In this case, the Commonwealth Court ruled the admission of the Mount appraisal was proper because the township’s counsel actually provided its new appraiser with a copy of the Mount appraisal for purposes of preparing for his cross-examination at trial. As a result, the Mount appraisal fit within the hearsay exception that permits experts to testify regarding reports upon which they relied in reaching their conclusions. The township’s appraiser testified his appraisal method and his valuation were substantially the same as the Mount appraisal. He differed from the Mount appraisal in that he believed only 90 lots would be approved as opposed to the 112 lots reflected in the Mount appraisal’s calculations. Because the appraiser used the Mount appraisal to buttress his own conclusions, and because the township had adequate opportunity to address the issue of the Mount appraisal on redirect examination, the Commonwealth Court found the township was not prejudiced by the introduction of the Mount appraisal and therefore the trial court did not commit an error.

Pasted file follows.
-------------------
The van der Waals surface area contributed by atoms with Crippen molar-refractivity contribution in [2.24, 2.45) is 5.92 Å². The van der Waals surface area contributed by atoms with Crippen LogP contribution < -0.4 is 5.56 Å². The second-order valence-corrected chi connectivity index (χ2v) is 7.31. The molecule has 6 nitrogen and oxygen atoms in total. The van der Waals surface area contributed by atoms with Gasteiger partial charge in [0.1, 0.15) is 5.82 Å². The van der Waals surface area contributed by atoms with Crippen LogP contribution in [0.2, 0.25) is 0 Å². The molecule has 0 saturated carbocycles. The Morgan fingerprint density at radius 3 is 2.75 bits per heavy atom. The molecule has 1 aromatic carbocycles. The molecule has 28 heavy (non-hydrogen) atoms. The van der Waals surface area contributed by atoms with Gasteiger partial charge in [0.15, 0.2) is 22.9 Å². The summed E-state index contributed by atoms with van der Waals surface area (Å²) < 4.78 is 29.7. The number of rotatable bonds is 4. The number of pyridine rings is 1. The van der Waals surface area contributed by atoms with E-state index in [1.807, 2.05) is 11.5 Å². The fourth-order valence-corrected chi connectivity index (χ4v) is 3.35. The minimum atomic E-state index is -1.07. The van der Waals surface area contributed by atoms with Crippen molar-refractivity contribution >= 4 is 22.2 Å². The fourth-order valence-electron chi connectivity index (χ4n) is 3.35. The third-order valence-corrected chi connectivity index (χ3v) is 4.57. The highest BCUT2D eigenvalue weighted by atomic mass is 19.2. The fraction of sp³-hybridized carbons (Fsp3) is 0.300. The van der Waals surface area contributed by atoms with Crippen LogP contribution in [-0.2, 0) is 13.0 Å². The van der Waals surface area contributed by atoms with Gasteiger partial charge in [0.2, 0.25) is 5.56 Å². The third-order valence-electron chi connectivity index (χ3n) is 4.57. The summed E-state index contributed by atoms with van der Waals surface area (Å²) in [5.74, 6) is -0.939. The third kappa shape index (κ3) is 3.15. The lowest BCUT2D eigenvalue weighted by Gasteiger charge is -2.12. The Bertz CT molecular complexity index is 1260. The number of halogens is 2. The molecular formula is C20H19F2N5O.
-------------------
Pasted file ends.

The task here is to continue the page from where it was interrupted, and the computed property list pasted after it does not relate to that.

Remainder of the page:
Finally, the Commonwealth Court found even though the condemnees did not properly and formally request a jury trial when they filed their Notice of Appeal (as required by §517 of the Eminent Domain Code), both the condemnees and the township prepared for trial as if it would be a jury trial and referenced the fact it would be a jury trial in correspondence. Only after the township changed attorneys in January 2006, did it raise the issue of the condemnees’ failure to properly request a jury trial. Because the township, in essence, acquiesced to a jury trial through its course of conduct, the Commonwealth Court found the township was not prejudiced in actually having a jury trial. The Commonwealth Court also found §517 of the Eminent Domain Code was not “meant to be construed so rigidly so as to deprive a party of a constitutional right; especially when, as here, the purpose of the provision was otherwise satisfied and the oversight was not a result of questionable conduct or bad faith.” In addition, the township was unable to demonstrate how it was harmed by having a jury trial. Since “there is no inherent prejudice in proceeding to trial by jury as opposed to trial before a judge,” the trial court did not commit an error in allowing a jury trial.